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National Fresenius Award

by Cheryl Hogue
January 27, 2014 | A version of this story appeared in Volume 92, Issue 4

Credit: Mark Leibowitz
This is a photo of William R. Dichtel.
Credit: Mark Leibowitz

Sponsored by Phi Lambda Upsilon, the National Chemistry Honor Society

William R. Dichtel’s research breakthroughs are reverberating through organic chemistry and materials science, and this work has earned Dichtel, 35, the Fresenius Award.

It might come as a surprise that a favorite part of Dichtel’s job as an assistant professor at Cornell University is one that many academics might find dreary—teaching sophomore organic chemistry in a lecture hall filled with hundreds of students.

“The cliché about the course is that organic chemistry is all about memorization. I’m really trying to fight that,” Dichtel says.

To that end, he features a “molecule of the day” with every lecture. The compound might be an emulsifier that makes citrus soda appear opaque—and resemble juice—rather than translucent. Or Taxol, the cancer-treating drug first derived from the Pacific yew. Or Kevlar, the synthetic fiber used in bulletproof vests.

“The students love the class once they realize that everything that they touch and everything that they wear, or that they eat” contains organic chemicals, Dichtel says. “I can see the eyes light up.” One student even took the unusual step of posting some of Dichtel’s molecule-of-the-day illustrations to the news-sharing site Reddit, deeming them the “best orgo slides ever.”

Dichtel is best known in the chemistry world for his research success in organic chemistry and materials science. In 2013, Dichtel was named an early-career Arthur C. Cope Scholar (C&EN, March 4, 2013, page 58). He has also won a raft of other awards, which include a National Science Foundation Career Award, a Beckman Young Investigator award, and a Sloan Research Fellowship.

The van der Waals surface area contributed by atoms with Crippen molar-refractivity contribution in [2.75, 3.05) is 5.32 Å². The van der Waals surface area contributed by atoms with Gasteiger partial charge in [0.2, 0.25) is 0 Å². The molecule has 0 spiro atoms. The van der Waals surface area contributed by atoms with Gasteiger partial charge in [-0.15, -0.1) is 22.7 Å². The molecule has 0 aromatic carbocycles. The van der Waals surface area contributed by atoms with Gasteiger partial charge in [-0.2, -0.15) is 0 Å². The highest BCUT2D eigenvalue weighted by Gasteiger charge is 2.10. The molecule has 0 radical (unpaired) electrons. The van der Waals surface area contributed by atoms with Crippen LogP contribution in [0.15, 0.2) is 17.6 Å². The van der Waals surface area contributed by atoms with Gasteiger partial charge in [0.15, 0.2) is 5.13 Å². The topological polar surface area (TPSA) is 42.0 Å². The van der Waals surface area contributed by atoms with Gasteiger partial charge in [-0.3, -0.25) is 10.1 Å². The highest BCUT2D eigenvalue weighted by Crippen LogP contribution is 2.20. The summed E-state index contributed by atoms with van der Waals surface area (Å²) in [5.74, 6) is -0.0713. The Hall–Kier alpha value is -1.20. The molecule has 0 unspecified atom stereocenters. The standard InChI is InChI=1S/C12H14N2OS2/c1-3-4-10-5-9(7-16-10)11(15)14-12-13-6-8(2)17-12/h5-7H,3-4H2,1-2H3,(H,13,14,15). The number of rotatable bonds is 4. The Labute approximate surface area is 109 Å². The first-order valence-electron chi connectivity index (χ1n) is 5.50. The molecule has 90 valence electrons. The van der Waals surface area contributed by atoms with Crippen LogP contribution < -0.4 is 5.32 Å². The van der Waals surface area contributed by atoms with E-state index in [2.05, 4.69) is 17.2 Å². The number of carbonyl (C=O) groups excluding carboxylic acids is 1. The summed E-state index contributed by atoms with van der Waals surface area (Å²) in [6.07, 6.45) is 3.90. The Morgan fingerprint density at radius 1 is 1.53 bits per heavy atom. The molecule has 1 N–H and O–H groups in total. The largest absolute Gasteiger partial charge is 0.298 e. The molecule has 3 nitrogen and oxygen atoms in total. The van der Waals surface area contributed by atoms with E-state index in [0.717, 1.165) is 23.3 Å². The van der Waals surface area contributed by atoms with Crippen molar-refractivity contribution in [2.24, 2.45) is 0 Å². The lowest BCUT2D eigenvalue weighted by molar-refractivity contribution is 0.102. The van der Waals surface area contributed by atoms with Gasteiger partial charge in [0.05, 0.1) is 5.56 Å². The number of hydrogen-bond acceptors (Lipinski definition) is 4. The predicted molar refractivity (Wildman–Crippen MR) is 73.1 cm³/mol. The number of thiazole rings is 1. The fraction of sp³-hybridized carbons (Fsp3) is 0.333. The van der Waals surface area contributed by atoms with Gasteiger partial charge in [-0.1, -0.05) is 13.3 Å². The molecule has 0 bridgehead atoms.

“He is a best-in-generation materials/polymer chemist,” says Timothy M. Swager, the John D. MacArthur Professor of chemistry at Massachusetts Institute of Technology, where Dichtel earned his undergraduate degree.

After finishing at MIT in 2000, Dichtel moved to the University of California, Berkeley, where he completed his doctorate under Jean M. J. Fréchet in 2005. Dichtel says his years in Fréchet’s group, which included 35 to 50 people, helped form his multidisciplinary approach, combining tools of polymer chemistry, organic chemistry, and self-assembly. “The group was working on a huge array of different projects that were all at the interface of polymer chemistry and some other field. I learned about many, many different challenges,” he says.

Dichtel next did a postdoc in an unconventional joint appointment at the University of California, Los Angeles, in J. Fraser Stoddart’s lab and at California Institute of Technology with James R. Heath’s group. Stoddart, now a professor of chemistry at Northwestern University, says Dichtel “went out of his way to work at the postdoctoral level in research laboratories that do very different things and have very different cultures.”

Dichtel’s group at Cornell focuses on the assembly and integration of nanostructured materials. His former mentors recommend keeping an eye on the group’s work. Swager of MIT says, “Dichtel has initiated a spectacular research program with transformative grand slams that lay the foundations for new generations of organic electronic materials.”

Dichtel will present the award address before the Division of Polymeric Materials: Science & Engineering at the fall ACS national meeting in San Francisco.


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